what a great copywriting

Let’s be honest – it’s the word that sells. You can spend tens of thousands of dollars for e-mail marketing campaigns, for Google Ads, Facebook Ads, banners or huge billboards in the city center. But the fact of the matter is simple –  it is all pointless without a really good copy. It’s up to you whether you become “Just a writer” or “What a great copywriter!” Now it’s time to tell the difference.

Anyone can write. However, in order to write engaging, interesting and content that sells you have to be well-prepared, trained and – above all – keep in mind some of the basic rules and commandments of copywriting. A copywriter is not just a writer. He or she writes to sell. That’s the main, and in fact, the only purpose of the copywriter’s work. Let us examine some of those rules and how to apply them in everyday life.

Commandment 1: There are no boring subjects

Have you ever thought “How can I sell that, there’s nothing to write about!”? Well, you are wrong, there IS content to write about, but simply you haven’t found it yet. If you want to be a great copywriter, you have to approach every subject and every company with an open mind. If you’re struggling with a given subject, ask yourself a couple of questions:

  • How does this company help people?
  • How does it change their life?
  • How can I present it from a different perspective?
  • What has driven the owners to do this for living?

It’s also beneficial to be familiar with how their competitors are communicating. Of course, not with the purpose of copying their work or style, but to see a larger picture. Do some analysis of the competition, find out what they write about and how? Maybe, then, you will come up with a great idea!

Example: It’s tough to imagine a more boring subject than the… nail gun. And yet, guys called Penn & Teller have managed to make out of it a great, entertaining show. Just take a look:

Of course, we’re not saying here that you should go to your client or boss and tell him or her to put a nail gun against head, fire it and make a show. If you do that you won’t get paid again!

But what we ARE saying here, is that one of the solutions is to think of the related content. If you write for the scaffolding company a good idea may be to write about the highest buildings in the world. Or the most complicated construction projects ever executed. Or if you want to create content for a health and safety company would a comic with examples of accidents be an interesting concept? An open mind of your best friend when writing a copy!

Commandment 2: Write about benefits instead of advantages

Benefits and advantages are two completely different things. Let’s consider a simple example, two sentences:

Sentence A: Our unique glass protection coating is very strong.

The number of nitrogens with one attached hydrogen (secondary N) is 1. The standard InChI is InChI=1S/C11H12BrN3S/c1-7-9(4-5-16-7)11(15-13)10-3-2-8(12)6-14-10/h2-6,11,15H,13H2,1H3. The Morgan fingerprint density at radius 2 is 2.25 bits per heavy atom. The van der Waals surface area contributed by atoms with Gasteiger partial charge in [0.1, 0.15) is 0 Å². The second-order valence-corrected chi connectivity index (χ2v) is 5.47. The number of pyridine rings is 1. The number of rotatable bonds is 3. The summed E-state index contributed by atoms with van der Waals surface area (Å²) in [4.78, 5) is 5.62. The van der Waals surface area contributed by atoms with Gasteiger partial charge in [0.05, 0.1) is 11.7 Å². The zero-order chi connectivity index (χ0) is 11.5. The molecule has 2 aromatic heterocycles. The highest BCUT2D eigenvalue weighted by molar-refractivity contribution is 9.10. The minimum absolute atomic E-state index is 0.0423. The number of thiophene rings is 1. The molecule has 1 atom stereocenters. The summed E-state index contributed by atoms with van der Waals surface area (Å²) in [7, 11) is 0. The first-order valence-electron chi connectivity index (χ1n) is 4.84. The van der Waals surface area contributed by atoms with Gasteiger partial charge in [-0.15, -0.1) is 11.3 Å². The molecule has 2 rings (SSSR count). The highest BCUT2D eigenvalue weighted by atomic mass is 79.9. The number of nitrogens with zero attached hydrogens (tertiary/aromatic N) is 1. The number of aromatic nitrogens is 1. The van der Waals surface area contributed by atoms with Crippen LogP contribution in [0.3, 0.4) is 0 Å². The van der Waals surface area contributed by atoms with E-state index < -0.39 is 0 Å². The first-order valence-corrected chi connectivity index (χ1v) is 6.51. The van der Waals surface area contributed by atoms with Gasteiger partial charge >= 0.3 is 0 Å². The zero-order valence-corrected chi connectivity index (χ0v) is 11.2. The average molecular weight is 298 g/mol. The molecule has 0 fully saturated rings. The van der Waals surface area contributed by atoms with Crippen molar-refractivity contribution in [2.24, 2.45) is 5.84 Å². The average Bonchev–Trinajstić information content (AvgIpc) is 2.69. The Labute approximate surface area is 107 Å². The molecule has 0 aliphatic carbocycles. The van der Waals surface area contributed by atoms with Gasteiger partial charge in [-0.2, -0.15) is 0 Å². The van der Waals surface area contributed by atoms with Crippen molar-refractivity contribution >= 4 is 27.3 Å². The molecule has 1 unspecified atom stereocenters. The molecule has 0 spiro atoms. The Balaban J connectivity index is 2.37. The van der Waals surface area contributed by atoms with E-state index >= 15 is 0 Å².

Sentence B: We have developed a glass protection coating that guarantees four years of continuous protection to your shower so it looks like brand new without all of the tedious scrubbing.

I think you get the picture. Telling people that something is “unique” and “very strong” tells nothing. It may look good to your customer or to a boss unfamiliar with copywriting, but that’s it. In sentence B we read about concrete benefits: 4 years of continuous protection, shower looks like brand new, no scrubbing needed. These are benefits expected by your customers. They buy glass coating in order to have a nice-looking shower and clean glass, not because the coating is “very strong”.

You have to think like your customer. What would make YOU buy this product? Because it’s strong or because it will help you in keeping your shower stall clean? The answer is obvious.

Commandment 3: Drop weasel words

Weasel words are statements without any support, they are vague generalizations, just unnecessarily filling up the space. Here are a couple of examples:

“it is said”, “researches say”, “people think”, “some say”, “evidence suggests”, “it’s commonly known” and so on.

What is the problem with weasel words? They mean nothing, there is nothing to support your statement. “It is said” – but where? “Researches say” – give me a source! “Evidence suggests” – what evidence? Drop, forget and never use weasel words. If you say that “it is said” – tell your audience where exactly. If “researches say” – give them a source. If “evidence suggests” – explain what evidence.

Here’s an example of how it should be done, considering the above statement:

“As researches reveals, traditional radiological imaging misses signals indicating cancer in about 30% of cases.” Great sentence, but how do you know it is true? You have two options:

  1. Put a number or a symbol at the end of this sentence and then at the bottom of a text reprint the same number/symbol and add a footnote with the link to the research.
  2. Put a hyperlink directly in the sentence.

It’s a simple thing that changes everything. You earn credibility and trust among your potential customers and show them that you have an eye for detail. This is valuable no matter what you do or try to sell!

Commandment 4: CTA is your best friend